It’s hard to believe that it has been more than 15 years since 44-year-old Jason Atherton, from Sheffield, first cooked up a mouth-watering storm in the UAE as Gordon Ramsay’s protége at his first Dubai restaurant. Now, in an exclusive Friday interview, the Michelin-starred chef reveals what he loves about his job, what the stars mean to him, why Dubai is special and how food continues to be an overwhelming passion for him.
When did you fall in love with cooking?
When I was about 13 or 14, I used to help my mum with our guest house in Skegness, Lincolnshire. In fact, my sister and I used to help out a lot – hospitality is in our blood, even though I probably didn’t realise it at the time. I really enjoyed the manual labour side of things and the whole process of foods being brought in raw and then being transformed into something nourishing and satisfying. I also loved the fact that people just seemed to be really happy when around good, hospitable people. From a young age, I wanted to be a chef. At 16, I got a job at the County Hotel in Skegness. Then, at 17, I became a commis chef at Boyd Gilmour’s Covent Garden restaurant. After years of being a sous chef, I moved on, and learnt about kitchen management.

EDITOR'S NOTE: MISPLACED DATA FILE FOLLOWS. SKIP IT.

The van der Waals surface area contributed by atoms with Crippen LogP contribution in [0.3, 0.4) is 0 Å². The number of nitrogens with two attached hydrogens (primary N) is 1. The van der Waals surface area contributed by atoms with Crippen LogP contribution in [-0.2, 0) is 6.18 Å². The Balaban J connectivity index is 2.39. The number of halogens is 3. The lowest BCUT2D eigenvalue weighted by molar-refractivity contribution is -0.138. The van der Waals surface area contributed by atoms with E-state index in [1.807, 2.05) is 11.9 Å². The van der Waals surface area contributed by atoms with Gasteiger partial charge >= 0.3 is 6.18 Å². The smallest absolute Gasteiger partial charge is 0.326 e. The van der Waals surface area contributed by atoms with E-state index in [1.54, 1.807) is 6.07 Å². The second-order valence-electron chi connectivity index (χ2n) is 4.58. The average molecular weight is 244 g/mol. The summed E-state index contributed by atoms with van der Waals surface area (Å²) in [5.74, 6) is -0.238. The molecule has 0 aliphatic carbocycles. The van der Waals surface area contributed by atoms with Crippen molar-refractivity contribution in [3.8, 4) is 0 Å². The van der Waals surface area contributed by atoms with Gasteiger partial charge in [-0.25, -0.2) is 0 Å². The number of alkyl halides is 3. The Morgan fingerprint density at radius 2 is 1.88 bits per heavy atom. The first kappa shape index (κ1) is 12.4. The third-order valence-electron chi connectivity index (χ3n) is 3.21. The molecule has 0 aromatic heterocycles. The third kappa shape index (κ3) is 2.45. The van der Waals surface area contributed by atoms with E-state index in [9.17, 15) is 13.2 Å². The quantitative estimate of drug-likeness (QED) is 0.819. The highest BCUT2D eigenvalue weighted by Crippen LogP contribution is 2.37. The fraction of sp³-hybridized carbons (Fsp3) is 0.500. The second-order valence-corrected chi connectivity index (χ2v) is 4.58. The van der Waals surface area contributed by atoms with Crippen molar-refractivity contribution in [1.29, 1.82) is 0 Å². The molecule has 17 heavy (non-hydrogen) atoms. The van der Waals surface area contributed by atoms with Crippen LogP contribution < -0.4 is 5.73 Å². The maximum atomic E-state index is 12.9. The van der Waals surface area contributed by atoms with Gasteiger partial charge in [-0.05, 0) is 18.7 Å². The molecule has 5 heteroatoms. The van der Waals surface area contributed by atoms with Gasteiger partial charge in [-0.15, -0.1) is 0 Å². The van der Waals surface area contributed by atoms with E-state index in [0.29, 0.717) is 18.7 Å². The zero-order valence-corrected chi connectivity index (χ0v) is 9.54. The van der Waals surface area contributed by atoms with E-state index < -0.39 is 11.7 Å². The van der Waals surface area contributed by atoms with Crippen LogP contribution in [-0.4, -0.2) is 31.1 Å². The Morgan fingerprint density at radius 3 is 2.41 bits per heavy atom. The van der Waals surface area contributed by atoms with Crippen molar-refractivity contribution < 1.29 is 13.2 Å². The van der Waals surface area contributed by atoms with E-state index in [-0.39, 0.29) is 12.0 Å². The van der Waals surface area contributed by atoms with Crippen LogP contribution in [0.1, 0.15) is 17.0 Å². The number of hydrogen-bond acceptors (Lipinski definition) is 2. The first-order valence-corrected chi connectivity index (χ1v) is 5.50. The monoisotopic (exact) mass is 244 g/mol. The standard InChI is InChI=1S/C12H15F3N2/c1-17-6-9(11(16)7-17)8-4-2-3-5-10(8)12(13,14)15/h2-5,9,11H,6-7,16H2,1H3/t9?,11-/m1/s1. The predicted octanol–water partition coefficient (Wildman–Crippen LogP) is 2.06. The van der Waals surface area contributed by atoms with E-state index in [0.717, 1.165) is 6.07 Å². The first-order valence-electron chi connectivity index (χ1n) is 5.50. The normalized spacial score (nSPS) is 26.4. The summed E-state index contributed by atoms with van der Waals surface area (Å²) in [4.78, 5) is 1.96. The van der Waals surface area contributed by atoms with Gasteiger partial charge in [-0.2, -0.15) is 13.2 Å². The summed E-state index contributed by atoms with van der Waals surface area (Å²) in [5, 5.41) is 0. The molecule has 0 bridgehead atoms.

Where do you draw your inspiration and influences from when devising your menus?
My inspiration comes from so many mediums – reading, watching a movie, talking to another chef, or eating in a restaurant. I’m inspired by my travels – I’ve just been hanging out in Sydney for a while and am massively inspired by their whole brunch culture. It is so relaxed out there and everyone walks around in shorts and flip-flops, yet they are food obsessed. Their coffees and pastries are out of this world. I am just very fortunate to have all these avenues of inspiration open to me.
Why did you decide to open a restaurant in Dubai?
I was sent here by Gordon from 2001-04 to run his restaurant, Verre, and I just fell in love with the place. It’s such a fast-moving city, yet at the same time, very relaxed and easy to live in. Also, here I met my wife Irha who was a receptionist at Verre. We married in Jebel Ali, so I have many fond and romantic memories of the place. When I got the chance to open a restaurant in Dubai, there was no question!
How have our tastes evolved over the years?
My grandma was a home cook. There were always at least two courses at every meal, made with ingredients grown by my grandad. But that all changed, she told me, after the Second World War started and rationing began which meant gastronomy fell to the bottom of the country’s priorities.